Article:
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View leftcoaster's profile

flattening end grain cutting boards

by leftcoaster
posted 11-28-2018 05:35 PM


9 replies so far

View LesB's profile

LesB

2075 posts in 3805 days


#1 posted 11-28-2018 05:56 PM

You can try a belt sander but it might be harder to keep the surface flat. Same with a rotary sander.

I saw in the catalog that CMT has a new type of router bit that is made for this sort of thing and would probably reduce the time involved.

-- Les B, Oregon

View Rich's profile

Rich

4417 posts in 952 days


#2 posted 11-28-2018 06:10 PM

I run end grain through my planer with a shelix head. For pieces too wide to fit, I use a router sled. Once you do get it flat with a sled, I recommend using a 1/2 sheet orbital sander since it has the largest surface area of any hand held sander.

-- Knowledge is not skill. Knowledge plus ten thousand times is skill. -- Shinichi Suzuki

View AlaskaGuy's profile

AlaskaGuy

5239 posts in 2671 days


#3 posted 11-28-2018 07:16 PM

Some ideas here.

https://www.youtube.com/results?search_query=Flattening+end+grain

-- Alaskan's for Global warming!

View bondogaposis's profile

bondogaposis

5370 posts in 2714 days


#4 posted 11-28-2018 07:20 PM

I bought a drum sander, but I used to use a ROS. What I learned it to be very careful during the final glue up not to let the pieces get out of alignment. It will save a lot of work down the road.

-- Bondo Gaposis

View maxyedor's profile

maxyedor

24 posts in 687 days


#5 posted 11-28-2018 07:57 PM

Low angle jack plane is your friend here, oh, and ibuprofen.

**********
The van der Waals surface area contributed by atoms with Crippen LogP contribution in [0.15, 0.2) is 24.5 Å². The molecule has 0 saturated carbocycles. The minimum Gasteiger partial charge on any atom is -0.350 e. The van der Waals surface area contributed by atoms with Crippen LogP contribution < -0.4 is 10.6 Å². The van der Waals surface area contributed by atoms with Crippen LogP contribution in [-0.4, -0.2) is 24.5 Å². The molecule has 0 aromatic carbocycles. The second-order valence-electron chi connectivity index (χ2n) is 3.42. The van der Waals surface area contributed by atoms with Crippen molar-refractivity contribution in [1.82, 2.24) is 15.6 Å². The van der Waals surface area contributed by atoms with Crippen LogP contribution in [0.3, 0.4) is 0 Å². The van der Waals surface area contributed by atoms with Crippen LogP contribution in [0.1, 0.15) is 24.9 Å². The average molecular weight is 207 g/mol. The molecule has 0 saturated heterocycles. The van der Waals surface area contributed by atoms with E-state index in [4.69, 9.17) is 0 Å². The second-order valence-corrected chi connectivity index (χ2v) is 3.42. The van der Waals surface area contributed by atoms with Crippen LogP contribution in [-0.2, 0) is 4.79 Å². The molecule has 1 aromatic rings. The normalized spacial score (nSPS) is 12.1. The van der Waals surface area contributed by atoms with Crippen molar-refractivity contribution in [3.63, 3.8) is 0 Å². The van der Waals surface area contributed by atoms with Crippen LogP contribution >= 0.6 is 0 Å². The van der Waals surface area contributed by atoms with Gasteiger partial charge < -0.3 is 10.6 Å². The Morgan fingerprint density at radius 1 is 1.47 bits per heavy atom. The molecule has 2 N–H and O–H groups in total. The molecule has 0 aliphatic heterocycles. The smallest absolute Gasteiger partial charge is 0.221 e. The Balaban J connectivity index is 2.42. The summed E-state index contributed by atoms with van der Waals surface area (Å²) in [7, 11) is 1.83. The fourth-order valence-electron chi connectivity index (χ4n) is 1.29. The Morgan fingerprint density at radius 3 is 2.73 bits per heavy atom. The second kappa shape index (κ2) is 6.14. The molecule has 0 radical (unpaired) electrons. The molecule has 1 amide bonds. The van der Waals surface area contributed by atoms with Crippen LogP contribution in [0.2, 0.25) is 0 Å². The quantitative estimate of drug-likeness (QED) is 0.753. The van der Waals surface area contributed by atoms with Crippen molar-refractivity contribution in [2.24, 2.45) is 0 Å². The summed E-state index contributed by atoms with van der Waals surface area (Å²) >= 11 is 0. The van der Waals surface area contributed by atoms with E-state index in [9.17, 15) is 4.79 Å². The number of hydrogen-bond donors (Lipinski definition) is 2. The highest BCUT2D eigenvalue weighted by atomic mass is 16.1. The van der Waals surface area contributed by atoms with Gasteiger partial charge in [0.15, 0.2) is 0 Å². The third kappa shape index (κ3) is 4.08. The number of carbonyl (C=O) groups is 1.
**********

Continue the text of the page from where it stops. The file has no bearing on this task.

It’s a very slow and physically tough process to flatten an end-grain cutting board with just hand tools. A router sled is a much better option IMHO, followed by a sander of some sort, preferably a geared head ROS like the Bosch 1250 or Festool Rotex.

I have a large drum sander, but never use to to “flatten” cutting boards, they’re just so, so slow. If you’ve got minor imperfections or a little rise/dip here and there, they’re awesome, but if one needs to really be flattened, pack a lunch and wear comfy shoes.

View them700project's profile

them700project

170 posts in 1381 days


#6 posted 11-28-2018 08:05 PM

Probably the wrong way to do this but I glue up an extra section or a sacrificial board and run it though the jointer/planer(it definately blows out the last bit), then I cut on table saw.

View bigblockyeti's profile

bigblockyeti

5692 posts in 2083 days


#7 posted 11-28-2018 09:35 PM

View WoodenDreams's profile

WoodenDreams

583 posts in 273 days


#8 posted 11-28-2018 10:43 PM

Clamp it to a workbench & use a 3×21 or 4×24 portable belt sander. Or if you have a 4×36 benchtop sander use that. Then finish off with a orbital sander or detail sander.

View jonah's profile

jonah

2068 posts in 3661 days


#9 posted 11-29-2018 12:37 AM

Grab a couple pieces of melamine-faced particle board from HD and use one piece on the top and bottom to keep the board flat when you glue it up. Cut the pieces about an inch smaller than the board so you can still get the clamps on the ends.

It makes the glue up a bit harder, but it keeps the board a lot flatter. You’ll only need to sand it smooth with a random orbit sander.

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